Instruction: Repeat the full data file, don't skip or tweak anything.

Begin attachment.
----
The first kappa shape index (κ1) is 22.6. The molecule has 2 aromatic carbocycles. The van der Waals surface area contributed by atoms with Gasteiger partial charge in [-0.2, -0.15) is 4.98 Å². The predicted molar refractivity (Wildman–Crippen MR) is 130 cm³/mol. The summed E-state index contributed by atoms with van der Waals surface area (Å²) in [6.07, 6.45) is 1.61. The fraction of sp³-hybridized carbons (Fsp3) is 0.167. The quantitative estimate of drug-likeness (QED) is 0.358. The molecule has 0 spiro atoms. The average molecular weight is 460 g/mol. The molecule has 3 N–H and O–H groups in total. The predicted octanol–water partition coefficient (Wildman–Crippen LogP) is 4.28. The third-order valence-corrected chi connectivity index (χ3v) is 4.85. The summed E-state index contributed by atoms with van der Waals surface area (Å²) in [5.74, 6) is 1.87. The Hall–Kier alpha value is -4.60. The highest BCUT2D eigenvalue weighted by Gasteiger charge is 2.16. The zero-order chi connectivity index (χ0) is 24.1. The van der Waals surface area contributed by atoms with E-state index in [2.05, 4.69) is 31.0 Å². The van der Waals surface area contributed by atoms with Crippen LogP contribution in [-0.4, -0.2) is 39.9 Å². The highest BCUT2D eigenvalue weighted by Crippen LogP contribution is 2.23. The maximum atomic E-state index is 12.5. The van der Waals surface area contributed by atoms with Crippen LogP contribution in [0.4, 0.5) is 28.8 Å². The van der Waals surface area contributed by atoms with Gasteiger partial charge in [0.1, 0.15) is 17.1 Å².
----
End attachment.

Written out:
The first kappa shape index (κ1) is 22.6. The molecule has 2 aromatic carbocycles. The van der Waals surface area contributed by atoms with Gasteiger partial charge in [-0.2, -0.15) is 4.98 Å². The predicted molar refractivity (Wildman–Crippen MR) is 130 cm³/mol. The summed E-state index contributed by atoms with van der Waals surface area (Å²) in [6.07, 6.45) is 1.61. The fraction of sp³-hybridized carbons (Fsp3) is 0.167. The quantitative estimate of drug-likeness (QED) is 0.358. The molecule has 0 spiro atoms. The average molecular weight is 460 g/mol. The molecule has 3 N–H and O–H groups in total. The predicted octanol–water partition coefficient (Wildman–Crippen LogP) is 4.28. The third-order valence-corrected chi connectivity index (χ3v) is 4.85. The summed E-state index contributed by atoms with van der Waals surface area (Å²) in [5.74, 6) is 1.87. The Hall–Kier alpha value is -4.60. The highest BCUT2D eigenvalue weighted by Gasteiger charge is 2.16. The zero-order chi connectivity index (χ0) is 24.1. The van der Waals surface area contributed by atoms with E-state index in [2.05, 4.69) is 31.0 Å². The van der Waals surface area contributed by atoms with Crippen LogP contribution in [-0.4, -0.2) is 39.9 Å². The highest BCUT2D eigenvalue weighted by Crippen LogP contribution is 2.23. The maximum atomic E-state index is 12.5. The van der Waals surface area contributed by atoms with Crippen LogP contribution in [0.4, 0.5) is 28.8 Å². The van der Waals surface area contributed by atoms with Gasteiger partial charge in [0.1, 0.15) is 17.1 Å².